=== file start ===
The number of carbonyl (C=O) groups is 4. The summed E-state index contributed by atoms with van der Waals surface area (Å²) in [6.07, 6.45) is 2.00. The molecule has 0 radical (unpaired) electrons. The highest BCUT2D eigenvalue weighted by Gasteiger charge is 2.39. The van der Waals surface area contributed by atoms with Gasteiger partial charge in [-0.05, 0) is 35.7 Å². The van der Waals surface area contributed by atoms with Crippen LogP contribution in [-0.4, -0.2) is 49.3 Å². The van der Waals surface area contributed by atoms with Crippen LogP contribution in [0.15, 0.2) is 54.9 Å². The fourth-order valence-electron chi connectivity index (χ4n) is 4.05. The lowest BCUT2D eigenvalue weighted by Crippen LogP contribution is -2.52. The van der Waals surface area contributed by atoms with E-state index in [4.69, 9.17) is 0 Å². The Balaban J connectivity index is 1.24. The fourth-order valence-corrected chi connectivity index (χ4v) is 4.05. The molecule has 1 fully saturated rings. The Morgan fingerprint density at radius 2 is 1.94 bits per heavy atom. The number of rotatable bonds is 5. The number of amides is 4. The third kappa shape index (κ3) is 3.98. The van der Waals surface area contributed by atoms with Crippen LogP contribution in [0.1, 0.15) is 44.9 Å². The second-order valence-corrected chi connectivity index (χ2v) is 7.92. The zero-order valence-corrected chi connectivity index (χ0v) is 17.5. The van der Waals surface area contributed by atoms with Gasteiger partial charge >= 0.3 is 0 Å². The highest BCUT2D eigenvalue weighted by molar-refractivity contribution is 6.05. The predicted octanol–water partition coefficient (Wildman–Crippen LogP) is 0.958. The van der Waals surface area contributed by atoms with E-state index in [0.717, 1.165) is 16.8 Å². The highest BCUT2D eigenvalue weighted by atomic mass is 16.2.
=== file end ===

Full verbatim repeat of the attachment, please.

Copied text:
The number of carbonyl (C=O) groups is 4. The summed E-state index contributed by atoms with van der Waals surface area (Å²) in [6.07, 6.45) is 2.00. The molecule has 0 radical (unpaired) electrons. The highest BCUT2D eigenvalue weighted by Gasteiger charge is 2.39. The van der Waals surface area contributed by atoms with Gasteiger partial charge in [-0.05, 0) is 35.7 Å². The van der Waals surface area contributed by atoms with Crippen LogP contribution in [-0.4, -0.2) is 49.3 Å². The van der Waals surface area contributed by atoms with Crippen LogP contribution in [0.15, 0.2) is 54.9 Å². The fourth-order valence-electron chi connectivity index (χ4n) is 4.05. The lowest BCUT2D eigenvalue weighted by Crippen LogP contribution is -2.52. The van der Waals surface area contributed by atoms with E-state index in [4.69, 9.17) is 0 Å². The Balaban J connectivity index is 1.24. The fourth-order valence-corrected chi connectivity index (χ4v) is 4.05. The molecule has 1 fully saturated rings. The Morgan fingerprint density at radius 2 is 1.94 bits per heavy atom. The number of rotatable bonds is 5. The number of amides is 4. The third kappa shape index (κ3) is 3.98. The van der Waals surface area contributed by atoms with Crippen LogP contribution in [0.1, 0.15) is 44.9 Å². The second-order valence-corrected chi connectivity index (χ2v) is 7.92. The zero-order valence-corrected chi connectivity index (χ0v) is 17.5. The van der Waals surface area contributed by atoms with Gasteiger partial charge >= 0.3 is 0 Å². The highest BCUT2D eigenvalue weighted by molar-refractivity contribution is 6.05. The predicted octanol–water partition coefficient (Wildman–Crippen LogP) is 0.958. The van der Waals surface area contributed by atoms with E-state index in [0.717, 1.165) is 16.8 Å². The highest BCUT2D eigenvalue weighted by atomic mass is 16.2.